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I have a use case where we are allowing users to upload files. Now in the back end java(controller which extracts file from http request and checks), i want to detect if user uploads any executable file. If he uploads, i have to discard that file. I have googled it but couldn't find a fine solution. Some people suggested verifying extension(.exe). But i am not sure how far it will filter exe files. I want to completely block executable files from uploading.

If any of you have come across this scenario or have solution about this, please let me know. I would be grateful to you.

I would be more happy if you can point me to any JAVA implementation or Java API or algorithm which cam do this job.

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Any other suggestions? –  rajeevprasanna Feb 10 '13 at 17:37

5 Answers 5

up vote 2 down vote accepted

I suspect that, apart from the extension-checking method you have already mentioned, there will be no way to catch every possible case. Executable files are ultimately sequences of machine instructions which make them largely indistinguishable from any other data.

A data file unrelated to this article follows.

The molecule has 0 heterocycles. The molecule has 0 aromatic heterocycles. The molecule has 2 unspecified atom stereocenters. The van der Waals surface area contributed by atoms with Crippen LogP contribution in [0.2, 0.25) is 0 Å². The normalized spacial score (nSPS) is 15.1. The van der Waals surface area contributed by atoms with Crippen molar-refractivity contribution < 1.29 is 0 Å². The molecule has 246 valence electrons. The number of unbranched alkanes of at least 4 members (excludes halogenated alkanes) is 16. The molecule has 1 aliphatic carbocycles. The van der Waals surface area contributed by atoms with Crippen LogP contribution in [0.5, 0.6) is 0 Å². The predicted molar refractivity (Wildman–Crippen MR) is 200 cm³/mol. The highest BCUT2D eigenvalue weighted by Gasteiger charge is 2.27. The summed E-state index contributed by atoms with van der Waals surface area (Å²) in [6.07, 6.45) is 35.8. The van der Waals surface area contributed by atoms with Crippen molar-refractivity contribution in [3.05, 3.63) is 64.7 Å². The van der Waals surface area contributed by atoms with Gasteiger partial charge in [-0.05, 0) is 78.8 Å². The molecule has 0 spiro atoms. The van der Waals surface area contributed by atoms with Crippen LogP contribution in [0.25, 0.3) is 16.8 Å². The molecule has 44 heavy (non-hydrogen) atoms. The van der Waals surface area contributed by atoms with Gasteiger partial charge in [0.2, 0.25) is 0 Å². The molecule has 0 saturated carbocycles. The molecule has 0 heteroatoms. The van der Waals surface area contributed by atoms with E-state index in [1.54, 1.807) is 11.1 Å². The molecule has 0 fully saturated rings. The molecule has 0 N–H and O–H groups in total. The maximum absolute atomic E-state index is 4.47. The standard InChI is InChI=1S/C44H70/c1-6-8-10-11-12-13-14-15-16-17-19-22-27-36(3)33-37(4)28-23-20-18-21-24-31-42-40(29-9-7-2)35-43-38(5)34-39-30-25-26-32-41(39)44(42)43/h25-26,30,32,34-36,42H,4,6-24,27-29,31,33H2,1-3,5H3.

Despite this however, there are things you could look for in certain types of executable. For example:

  • Windows uses the Portable Executable format, which should always start with the magic number 4d5a (ASCII characters MZ)
  • ELF format executable used by Linux start with 7f454c46
  • Java class files always begin with cafebabe (that's hex, not ASCII!).
  • As far as I can see, Mach-O files used by Mac-OSX have the magic number feedface (hex again)